Thursday , October 22, 2020

How Criminals Are Pushing Fake Content Online to Test Stolen Cards

Online fraud has always been a big problem, but now with consumers purchasing more online in the face of the coronavirus pandemic, criminals are finding even greater opportunity for illicit gain. 

One big area of concern is content fraud on digital marketplaces, which can be used to perpetrate payment fraud and account takeover. It’s also turning into a favored way to check out stolen card details. Fraud attempts related to content rose 109% between January and May of this year, compared to the same period in 2019, according to a report from Sift, a provider of trust and safety applications to prevent fraud. 

For the report, Sift surveyed more than 1,000 customers about fraud trends from January to May and pulled related data from its global network of 34,000 Web sites and apps, in addition to surveying 1,000 consumers.

The increase in scams on e-commerce sites is likely connected to the global disruption in consumer buying habits caused by the  pandemic, which in turn, has opened the door wider for criminals to deceive and exploit consumers for financial gain.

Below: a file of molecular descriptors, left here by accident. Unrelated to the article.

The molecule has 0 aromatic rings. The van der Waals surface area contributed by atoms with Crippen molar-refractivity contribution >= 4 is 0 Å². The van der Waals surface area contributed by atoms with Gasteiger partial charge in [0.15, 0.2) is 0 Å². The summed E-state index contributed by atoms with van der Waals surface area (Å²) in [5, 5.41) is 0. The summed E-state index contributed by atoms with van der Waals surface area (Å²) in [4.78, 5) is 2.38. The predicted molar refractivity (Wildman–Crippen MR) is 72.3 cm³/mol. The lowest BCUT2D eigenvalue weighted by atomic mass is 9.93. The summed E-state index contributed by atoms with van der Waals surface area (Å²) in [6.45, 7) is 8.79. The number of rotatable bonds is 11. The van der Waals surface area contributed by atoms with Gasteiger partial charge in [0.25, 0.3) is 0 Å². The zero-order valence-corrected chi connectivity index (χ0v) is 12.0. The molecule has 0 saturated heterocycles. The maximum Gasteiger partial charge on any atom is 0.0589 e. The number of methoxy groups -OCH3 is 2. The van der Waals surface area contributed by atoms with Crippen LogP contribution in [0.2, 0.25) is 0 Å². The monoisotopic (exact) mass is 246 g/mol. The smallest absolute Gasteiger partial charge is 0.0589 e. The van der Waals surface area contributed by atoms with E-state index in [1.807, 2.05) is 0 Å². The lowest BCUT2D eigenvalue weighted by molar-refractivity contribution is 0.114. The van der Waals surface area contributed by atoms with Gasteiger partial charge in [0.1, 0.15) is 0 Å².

One scam uncovered by Sift is the creation of false storefronts on an e-commerce marketplace by a Russia-based fraud ring that aimed to test stolen cards. All the storefronts in question used identical IP addresses and listed items for the same price, $99.99, which is an uncommon practice for sellers on the marketplace. As part of the scam, members of the ring posed as buyers. After negotiating down the price to $1, the “shopper” clicked the buy button. If the transaction went through, the fraud ring knew the card was good to use elsewhere for larger purchases. The attempted scam also sought to bolster the fraud ring’s legitimacy on the marketplace by having the buyer “post positive, yet fake, reviews,” the report says.

The scam is a variation of a proven technique used to test stolen card data by making small purchases at legitimate merchants to see whether the card has been shut down or gets flagged for a potentially fraudulent transaction, says Kevin Lee, trust and safety architect for San Francisco-based Sift. 

Criminals will typically test dozens, and as many as thousands, of stolen cards at once across multiple marketplaces. “Marketplaces enable sellers to accept credit cards. and fraudsters are exploiting this gap,” Lee says. “Marketplaces are unregulated platforms that can attract fraudulent sellers and buyers, or both working together.” 

The risk for marketplaces from content fraud scams is that legitimate buyers will go elsewhere if they suspect a seller’s content is fake and intended to extract account or personal information that can be used to make fraudulent purchases, steal identities, or create a synthetic identity. Some 56% of the consumers surveyed say they would do exactly that if they do not trust a seller’s content on a marketplace. In addition, fraudulent content can also damage a marketplace’s brand and raise the cost of customer acquisition, the report says. 

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